Researchers from New York University have offered a surprising demonstration of millimeter-wave wireless communications.
While this largely unused and untested frequency band—usually assumed to be a key component of 5G—is characterized by its poor performance across long distances and among even low-density intervening objects (like bushes), engineering professor Ted Rappaport and colleagues found in experiments spread across the wooded, rural hills of southern Virginia that it performs much better than expected. Even where signal paths were interrupted by trees or hills, millimeter-wave signals could in some cases be detected over 10 kilometers from their source, a base station on the porch of Rappaport's cabin.
It seems like just yesterday that we were rocking 3G connections and feeling pretty good about it. This is the technology, after all, that normalized mobile video, pocket web surfing, location services, and the cloud itself. The next thing, 4G—including LTE and WiMAX—seemed to come almost at once, offering data rates not too far off from those expected from regular old piped-in broadband. By contrast, 5G is still quite a ways off, with estimates suggesting that we'll be waiting until 2020 at least.
Read more: Why It's Taking So Long to Get to 5G
What, exactly, are we waiting for? More than speed, what 5G aims to provide is capacity. That's sort of the riddle. We can provide internet across cellular networks at the speeds required by cloud services and video streaming and all of the rest of it, but scale is less assured. To be clear, faster wireless internet of the sort that we might imagine seamlessly integrating with the piped-in kind is part of the still rather loosely-defined 5G picture, but the volume of connections required by the Internet of Things, in particular, is poised to change the demand side of the equation enormously.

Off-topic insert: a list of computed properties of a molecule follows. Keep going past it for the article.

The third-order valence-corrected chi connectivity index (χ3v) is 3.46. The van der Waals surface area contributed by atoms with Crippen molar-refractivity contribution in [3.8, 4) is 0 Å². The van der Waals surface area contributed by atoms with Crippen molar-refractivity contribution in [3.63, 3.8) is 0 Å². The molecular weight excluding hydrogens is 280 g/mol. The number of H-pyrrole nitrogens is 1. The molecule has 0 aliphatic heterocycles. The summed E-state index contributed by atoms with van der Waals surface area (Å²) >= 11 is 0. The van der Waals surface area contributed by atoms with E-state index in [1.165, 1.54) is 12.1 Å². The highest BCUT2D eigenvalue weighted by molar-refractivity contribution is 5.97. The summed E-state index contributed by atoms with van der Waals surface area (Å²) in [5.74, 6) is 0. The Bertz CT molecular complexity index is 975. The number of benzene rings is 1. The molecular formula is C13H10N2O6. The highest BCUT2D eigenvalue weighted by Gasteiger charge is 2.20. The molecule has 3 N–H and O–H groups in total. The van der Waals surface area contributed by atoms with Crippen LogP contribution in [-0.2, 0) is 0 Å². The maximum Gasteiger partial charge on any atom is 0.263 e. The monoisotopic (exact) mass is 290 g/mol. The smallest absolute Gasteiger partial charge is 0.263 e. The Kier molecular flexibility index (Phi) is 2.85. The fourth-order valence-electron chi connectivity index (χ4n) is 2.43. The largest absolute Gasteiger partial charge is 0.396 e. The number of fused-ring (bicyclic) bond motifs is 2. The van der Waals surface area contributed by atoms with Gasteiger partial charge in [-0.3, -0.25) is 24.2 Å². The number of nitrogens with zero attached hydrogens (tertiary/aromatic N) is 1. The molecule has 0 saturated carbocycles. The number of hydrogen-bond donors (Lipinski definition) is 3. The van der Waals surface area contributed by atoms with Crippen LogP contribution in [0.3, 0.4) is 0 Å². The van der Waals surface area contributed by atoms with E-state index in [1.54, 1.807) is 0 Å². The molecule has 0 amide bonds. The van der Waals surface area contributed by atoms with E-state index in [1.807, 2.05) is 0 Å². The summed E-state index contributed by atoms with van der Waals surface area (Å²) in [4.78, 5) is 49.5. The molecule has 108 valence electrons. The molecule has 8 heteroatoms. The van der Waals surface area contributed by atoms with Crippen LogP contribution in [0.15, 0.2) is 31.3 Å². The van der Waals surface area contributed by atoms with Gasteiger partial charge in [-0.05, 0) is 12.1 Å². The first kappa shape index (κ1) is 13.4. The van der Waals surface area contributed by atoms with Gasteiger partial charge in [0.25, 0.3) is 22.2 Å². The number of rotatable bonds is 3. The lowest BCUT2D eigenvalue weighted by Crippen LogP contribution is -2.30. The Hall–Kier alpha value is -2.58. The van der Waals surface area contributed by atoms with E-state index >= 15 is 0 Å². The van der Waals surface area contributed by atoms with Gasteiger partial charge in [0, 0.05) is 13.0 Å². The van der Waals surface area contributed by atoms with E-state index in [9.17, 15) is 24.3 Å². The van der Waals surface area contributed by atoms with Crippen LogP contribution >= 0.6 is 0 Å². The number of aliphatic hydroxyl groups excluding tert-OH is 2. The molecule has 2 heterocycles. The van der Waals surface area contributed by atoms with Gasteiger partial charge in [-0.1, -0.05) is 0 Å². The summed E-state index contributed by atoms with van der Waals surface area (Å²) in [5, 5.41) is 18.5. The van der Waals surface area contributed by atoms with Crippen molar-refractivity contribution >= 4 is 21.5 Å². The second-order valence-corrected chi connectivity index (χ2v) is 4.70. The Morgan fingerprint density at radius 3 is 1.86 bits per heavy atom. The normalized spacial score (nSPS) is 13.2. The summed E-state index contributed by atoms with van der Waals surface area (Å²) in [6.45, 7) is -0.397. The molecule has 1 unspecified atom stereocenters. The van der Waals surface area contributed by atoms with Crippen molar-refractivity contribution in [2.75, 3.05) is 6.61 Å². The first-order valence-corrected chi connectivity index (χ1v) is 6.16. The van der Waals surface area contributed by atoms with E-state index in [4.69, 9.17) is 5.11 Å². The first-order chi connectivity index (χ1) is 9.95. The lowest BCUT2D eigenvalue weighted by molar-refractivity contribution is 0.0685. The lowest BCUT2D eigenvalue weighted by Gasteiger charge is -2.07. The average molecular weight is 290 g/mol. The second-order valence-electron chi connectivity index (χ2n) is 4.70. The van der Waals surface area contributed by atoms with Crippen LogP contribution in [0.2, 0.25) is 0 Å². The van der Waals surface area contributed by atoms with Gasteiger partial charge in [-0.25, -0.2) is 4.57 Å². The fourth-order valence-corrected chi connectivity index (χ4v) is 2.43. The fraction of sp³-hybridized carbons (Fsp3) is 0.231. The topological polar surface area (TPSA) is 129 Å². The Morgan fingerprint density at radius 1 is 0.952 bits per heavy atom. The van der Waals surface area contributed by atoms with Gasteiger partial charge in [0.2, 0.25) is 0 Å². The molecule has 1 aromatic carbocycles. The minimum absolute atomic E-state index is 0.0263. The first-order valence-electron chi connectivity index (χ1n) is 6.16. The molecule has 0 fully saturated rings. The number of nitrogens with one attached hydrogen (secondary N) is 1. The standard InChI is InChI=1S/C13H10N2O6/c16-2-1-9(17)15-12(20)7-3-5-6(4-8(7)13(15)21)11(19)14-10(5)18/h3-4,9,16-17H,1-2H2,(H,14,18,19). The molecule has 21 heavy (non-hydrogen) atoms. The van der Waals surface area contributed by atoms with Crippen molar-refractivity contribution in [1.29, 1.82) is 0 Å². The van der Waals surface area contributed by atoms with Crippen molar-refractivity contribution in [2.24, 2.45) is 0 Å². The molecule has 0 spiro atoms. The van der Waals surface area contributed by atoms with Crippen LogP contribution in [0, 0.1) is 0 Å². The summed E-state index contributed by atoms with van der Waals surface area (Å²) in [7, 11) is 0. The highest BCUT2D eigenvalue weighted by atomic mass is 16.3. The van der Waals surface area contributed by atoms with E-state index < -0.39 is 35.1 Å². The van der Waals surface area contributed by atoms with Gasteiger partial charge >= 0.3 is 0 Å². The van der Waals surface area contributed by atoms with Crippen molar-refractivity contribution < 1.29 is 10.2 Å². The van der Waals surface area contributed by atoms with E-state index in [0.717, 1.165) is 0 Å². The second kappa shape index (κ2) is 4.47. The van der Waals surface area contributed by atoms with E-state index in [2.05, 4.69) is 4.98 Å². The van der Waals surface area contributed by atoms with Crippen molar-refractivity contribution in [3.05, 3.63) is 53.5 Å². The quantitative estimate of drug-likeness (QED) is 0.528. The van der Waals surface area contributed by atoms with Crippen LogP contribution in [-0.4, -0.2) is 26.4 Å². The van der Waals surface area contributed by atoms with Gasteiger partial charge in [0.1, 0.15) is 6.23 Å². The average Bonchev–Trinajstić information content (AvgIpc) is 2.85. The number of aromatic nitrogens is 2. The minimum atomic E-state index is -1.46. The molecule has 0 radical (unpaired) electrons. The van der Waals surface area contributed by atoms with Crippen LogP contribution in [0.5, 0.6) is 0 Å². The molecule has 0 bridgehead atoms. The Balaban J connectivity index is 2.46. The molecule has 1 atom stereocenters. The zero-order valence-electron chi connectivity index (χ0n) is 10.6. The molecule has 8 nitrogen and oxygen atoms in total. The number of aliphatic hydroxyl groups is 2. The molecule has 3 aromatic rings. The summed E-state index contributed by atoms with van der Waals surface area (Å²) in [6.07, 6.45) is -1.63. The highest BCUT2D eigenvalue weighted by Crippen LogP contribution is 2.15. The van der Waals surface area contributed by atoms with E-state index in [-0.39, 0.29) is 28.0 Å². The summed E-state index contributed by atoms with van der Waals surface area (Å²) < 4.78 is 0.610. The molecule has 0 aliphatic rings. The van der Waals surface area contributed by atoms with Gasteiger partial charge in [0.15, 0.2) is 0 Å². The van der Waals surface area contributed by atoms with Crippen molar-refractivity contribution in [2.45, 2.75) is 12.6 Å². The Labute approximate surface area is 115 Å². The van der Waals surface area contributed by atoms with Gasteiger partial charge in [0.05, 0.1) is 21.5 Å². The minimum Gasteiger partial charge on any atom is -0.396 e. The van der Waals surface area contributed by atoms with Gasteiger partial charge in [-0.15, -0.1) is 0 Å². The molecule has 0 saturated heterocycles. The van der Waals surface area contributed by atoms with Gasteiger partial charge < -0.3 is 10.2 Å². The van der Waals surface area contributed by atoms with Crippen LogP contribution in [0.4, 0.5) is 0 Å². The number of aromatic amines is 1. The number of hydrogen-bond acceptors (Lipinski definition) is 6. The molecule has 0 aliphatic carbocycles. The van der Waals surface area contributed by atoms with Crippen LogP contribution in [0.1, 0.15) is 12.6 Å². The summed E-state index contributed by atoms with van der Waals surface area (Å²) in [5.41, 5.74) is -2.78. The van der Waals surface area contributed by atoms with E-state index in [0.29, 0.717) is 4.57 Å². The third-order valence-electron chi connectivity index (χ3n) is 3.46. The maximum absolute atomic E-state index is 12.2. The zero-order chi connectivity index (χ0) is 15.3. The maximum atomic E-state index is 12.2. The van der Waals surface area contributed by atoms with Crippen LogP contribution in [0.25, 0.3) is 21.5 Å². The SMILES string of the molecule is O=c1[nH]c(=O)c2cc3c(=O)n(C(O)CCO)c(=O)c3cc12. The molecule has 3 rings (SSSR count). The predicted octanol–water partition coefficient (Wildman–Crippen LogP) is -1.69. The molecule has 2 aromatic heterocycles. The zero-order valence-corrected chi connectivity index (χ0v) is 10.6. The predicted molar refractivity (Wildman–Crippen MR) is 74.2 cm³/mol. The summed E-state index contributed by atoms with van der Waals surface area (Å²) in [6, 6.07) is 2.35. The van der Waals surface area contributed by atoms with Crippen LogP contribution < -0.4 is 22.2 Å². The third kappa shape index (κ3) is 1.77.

To make this work, 5G will need to use millimeter-wave signals. These are extremely high-frequency radio waves capable of transmitting large amounts of data in relatively small, dense chunks of signal. The catch with millimeter-wave signals, however, is that they don't do so well out in the wild—a bit of rain or some foliage is enough to really screw things up. As such, it seems likely that 5G cells will need to be fairly small, even on the scale of individual buildings. Millimeter-wave 5G wouldn't seem to have much to offer rural areas then, given its apparent poor performance over long distances.
And this brings us back to Rappaport's porch, which was stacked with radio equipment this past August. The ensuing experiment wasn't quite the exercise in contrarianism that it might sound. As Rappaport explains in a paper posted recently to the arXiv preprint server, the models generally used to predict millimeter-wave performance are based on an outdated and poorly understood device known as the rural macrocell (RMa) scenario. Crucially, experiments validating the RMa scenario have been limited to relatively low frequencies (below 8 GHz), while actual millimeter-band wireless might be between 30 and 300 GHz. This should invalidate RMa at higher frequencies, according to Rappaport, leaving rural 5G in need of a new model.
That new model, according to the arXiv paper, is the close-in (CI) free-space reference distance model. This is what actually fits Rappaport's measurements. "A first-of-its-kind RMa propagation measurement campaign at 73 GHz was conducted in a rural area to confirm the accuracy and validity of the proposed CI RMa model," he reports, "while demonstrating the remarkable distances and coverage that may be obtained using [millimeter-wave] communication beyond 10 km in an RMa scenario."
Speaking as someone that's suffered through it for the past few years, rural internet suuuuuccckks. Even good rural internet is bad. And, at first glance, it would seem that future wireless technologies in the form of 5G are poised to make the rural-everywhere else internet gap even worse, or at least offer the status quo. Maybe not.
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